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Out of public view

23 May 2014


TU ES PETRUS: certainly in stone, but crowning apogee rather than sure foundation, St Peter once again blesses his city from above the great east window, now approaching its complete renovation.

The carving of this huge new statue, replacing a worn original, was, for me, the most moving element of The Minster (BBC2, Friday of last week), the series that follows a year in the life of York's cathedral. This is a behind-the-scenes narrative, focusing on the small army of vergers, cleaners, craftsmen, and musicians that is necessary to underpin the exceptional standard of liturgy, conservation, and maintenance that visitors now take for granted.

We get to know them as real people, to appreciate that they are at once ordinary and extraordinary: bearing the weight of caring for this glorious church, and conscious of their place within unbroken centuries of tradition, which they inherit and, in turn, must pass on.

It is not the most acute analysis of cathedral ministry; it offers more an affectionate and cheerful account. There is no challenge to the Minster's own view of itself.

No one could love the place more than I do, and yet a little astringency would have made a more compelling programme. Among all the delights of image and scene there are some unfortunate lapses: while celebrating the work of the new girls' choir, it won't do to say that they are preparing to present evensong - they are singing it (it is worship, not a concert); and it really is not good enough to say, when introducing them, that "There's also a boys' choir," when boys have led Minster worship since the days of Alcuin; worst of all, in a programme dedicated to a place built on a daily round of splendid music, is the muzak that undercuts the whole effect.

How fast can you wreck your God-given talent? We saw a thorough attempt in Dylan Thomas: A poet in New York (BBC2, Sunday), a dramatisation of his sordid final weeks. It was a remarkable tour-de-force of acting - not just by Tom Hollander in the title role, but especially Phoebe Fox as Caitlin .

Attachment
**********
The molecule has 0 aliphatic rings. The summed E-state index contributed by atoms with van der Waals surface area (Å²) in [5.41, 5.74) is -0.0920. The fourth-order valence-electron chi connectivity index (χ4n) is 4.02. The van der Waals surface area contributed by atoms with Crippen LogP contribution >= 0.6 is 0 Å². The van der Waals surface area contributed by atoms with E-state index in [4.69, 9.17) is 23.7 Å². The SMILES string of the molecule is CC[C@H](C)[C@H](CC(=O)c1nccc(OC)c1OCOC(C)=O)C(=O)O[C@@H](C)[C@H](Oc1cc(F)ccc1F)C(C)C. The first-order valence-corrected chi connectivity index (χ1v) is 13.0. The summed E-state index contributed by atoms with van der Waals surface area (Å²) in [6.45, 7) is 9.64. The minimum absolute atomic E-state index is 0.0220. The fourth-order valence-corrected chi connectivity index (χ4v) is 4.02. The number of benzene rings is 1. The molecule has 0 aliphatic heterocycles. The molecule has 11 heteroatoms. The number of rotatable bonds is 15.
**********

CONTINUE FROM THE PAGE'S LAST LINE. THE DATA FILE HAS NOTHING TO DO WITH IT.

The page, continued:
The narrative is familiar: Thomas, determined to drink himself to death, behaves cruelly to those who love him and seek to save him; he betrays his wife, lover, and friends, wilfully exacerbates his deteriorating health, and relies on his egocentric boyish charm to effect reconciliation after reconciliation.

It is a standard romantic view of what happens when too much talent is curdled by too little self-discipline; but I am sure that I have heard another view altogether: that the boozing and womanising was all a bit of an act to fool the gullible English, and that he was, in fact, a consummate professional who never missed a deadline; and his death was a preventable travesty of medical care.

I enjoyed the film, but the writer Andrew Davies's treatment chosea path just a little too obvious,and its glorious technicolor flashbacks to his childhood, with dark undertones of how much bullying he endured, employed rather too many stock-in-trades of the genre. It was moving, but offered no revelation.

Perhaps we are jaded; but because of the excellent standard of British TV biopics, we now expect something new and striking.

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